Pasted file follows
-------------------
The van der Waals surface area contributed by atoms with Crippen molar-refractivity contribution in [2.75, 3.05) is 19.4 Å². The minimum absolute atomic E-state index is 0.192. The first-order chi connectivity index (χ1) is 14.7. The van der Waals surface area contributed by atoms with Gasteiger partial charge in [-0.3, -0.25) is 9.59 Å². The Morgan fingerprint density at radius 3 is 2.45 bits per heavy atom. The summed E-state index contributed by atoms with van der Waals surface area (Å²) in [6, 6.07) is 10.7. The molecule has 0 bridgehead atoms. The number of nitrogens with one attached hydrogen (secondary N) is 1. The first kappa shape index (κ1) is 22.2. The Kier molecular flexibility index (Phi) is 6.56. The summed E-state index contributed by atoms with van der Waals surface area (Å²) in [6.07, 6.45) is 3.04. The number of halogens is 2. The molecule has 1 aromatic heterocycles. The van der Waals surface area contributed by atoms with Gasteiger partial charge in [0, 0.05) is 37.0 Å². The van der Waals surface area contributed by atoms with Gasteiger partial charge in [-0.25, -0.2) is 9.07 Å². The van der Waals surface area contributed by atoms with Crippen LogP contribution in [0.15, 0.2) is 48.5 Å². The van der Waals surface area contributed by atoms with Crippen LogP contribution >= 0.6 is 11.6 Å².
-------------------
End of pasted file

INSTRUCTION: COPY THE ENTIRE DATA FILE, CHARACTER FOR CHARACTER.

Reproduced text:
The van der Waals surface area contributed by atoms with Crippen molar-refractivity contribution in [2.75, 3.05) is 19.4 Å². The minimum absolute atomic E-state index is 0.192. The first-order chi connectivity index (χ1) is 14.7. The van der Waals surface area contributed by atoms with Gasteiger partial charge in [-0.3, -0.25) is 9.59 Å². The Morgan fingerprint density at radius 3 is 2.45 bits per heavy atom. The summed E-state index contributed by atoms with van der Waals surface area (Å²) in [6, 6.07) is 10.7. The molecule has 0 bridgehead atoms. The number of nitrogens with one attached hydrogen (secondary N) is 1. The first kappa shape index (κ1) is 22.2. The Kier molecular flexibility index (Phi) is 6.56. The summed E-state index contributed by atoms with van der Waals surface area (Å²) in [6.07, 6.45) is 3.04. The number of halogens is 2. The molecule has 1 aromatic heterocycles. The van der Waals surface area contributed by atoms with Gasteiger partial charge in [0, 0.05) is 37.0 Å². The van der Waals surface area contributed by atoms with Gasteiger partial charge in [-0.25, -0.2) is 9.07 Å². The van der Waals surface area contributed by atoms with Crippen LogP contribution in [0.15, 0.2) is 48.5 Å². The van der Waals surface area contributed by atoms with Crippen LogP contribution >= 0.6 is 11.6 Å².